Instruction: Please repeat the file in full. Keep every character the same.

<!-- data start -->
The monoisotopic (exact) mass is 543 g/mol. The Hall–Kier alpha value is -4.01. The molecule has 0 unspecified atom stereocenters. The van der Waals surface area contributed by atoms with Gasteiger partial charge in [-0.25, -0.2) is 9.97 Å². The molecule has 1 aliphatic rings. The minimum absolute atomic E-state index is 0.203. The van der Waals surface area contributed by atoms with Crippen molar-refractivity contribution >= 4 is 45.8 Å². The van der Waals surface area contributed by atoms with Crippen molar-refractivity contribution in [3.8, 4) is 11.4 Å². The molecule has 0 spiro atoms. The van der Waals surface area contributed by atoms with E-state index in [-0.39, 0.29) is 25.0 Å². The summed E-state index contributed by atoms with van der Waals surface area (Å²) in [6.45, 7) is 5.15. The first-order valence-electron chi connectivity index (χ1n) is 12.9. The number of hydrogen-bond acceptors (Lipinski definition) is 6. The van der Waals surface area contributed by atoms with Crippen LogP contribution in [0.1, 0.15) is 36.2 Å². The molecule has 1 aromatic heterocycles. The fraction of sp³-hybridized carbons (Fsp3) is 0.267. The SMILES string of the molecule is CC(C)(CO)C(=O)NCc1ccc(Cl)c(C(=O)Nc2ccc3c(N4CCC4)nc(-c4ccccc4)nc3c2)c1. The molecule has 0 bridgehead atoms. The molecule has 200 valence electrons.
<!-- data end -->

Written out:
The monoisotopic (exact) mass is 543 g/mol. The Hall–Kier alpha value is -4.01. The molecule has 0 unspecified atom stereocenters. The van der Waals surface area contributed by atoms with Gasteiger partial charge in [-0.25, -0.2) is 9.97 Å². The molecule has 1 aliphatic rings. The minimum absolute atomic E-state index is 0.203. The van der Waals surface area contributed by atoms with Crippen molar-refractivity contribution >= 4 is 45.8 Å². The van der Waals surface area contributed by atoms with Crippen molar-refractivity contribution in [3.8, 4) is 11.4 Å². The molecule has 0 spiro atoms. The van der Waals surface area contributed by atoms with E-state index in [-0.39, 0.29) is 25.0 Å². The summed E-state index contributed by atoms with van der Waals surface area (Å²) in [6.45, 7) is 5.15. The first-order valence-electron chi connectivity index (χ1n) is 12.9. The number of hydrogen-bond acceptors (Lipinski definition) is 6. The van der Waals surface area contributed by atoms with Crippen LogP contribution in [0.1, 0.15) is 36.2 Å². The molecule has 1 aromatic heterocycles. The fraction of sp³-hybridized carbons (Fsp3) is 0.267. The SMILES string of the molecule is CC(C)(CO)C(=O)NCc1ccc(Cl)c(C(=O)Nc2ccc3c(N4CCC4)nc(-c4ccccc4)nc3c2)c1. The molecule has 0 bridgehead atoms. The molecule has 200 valence electrons.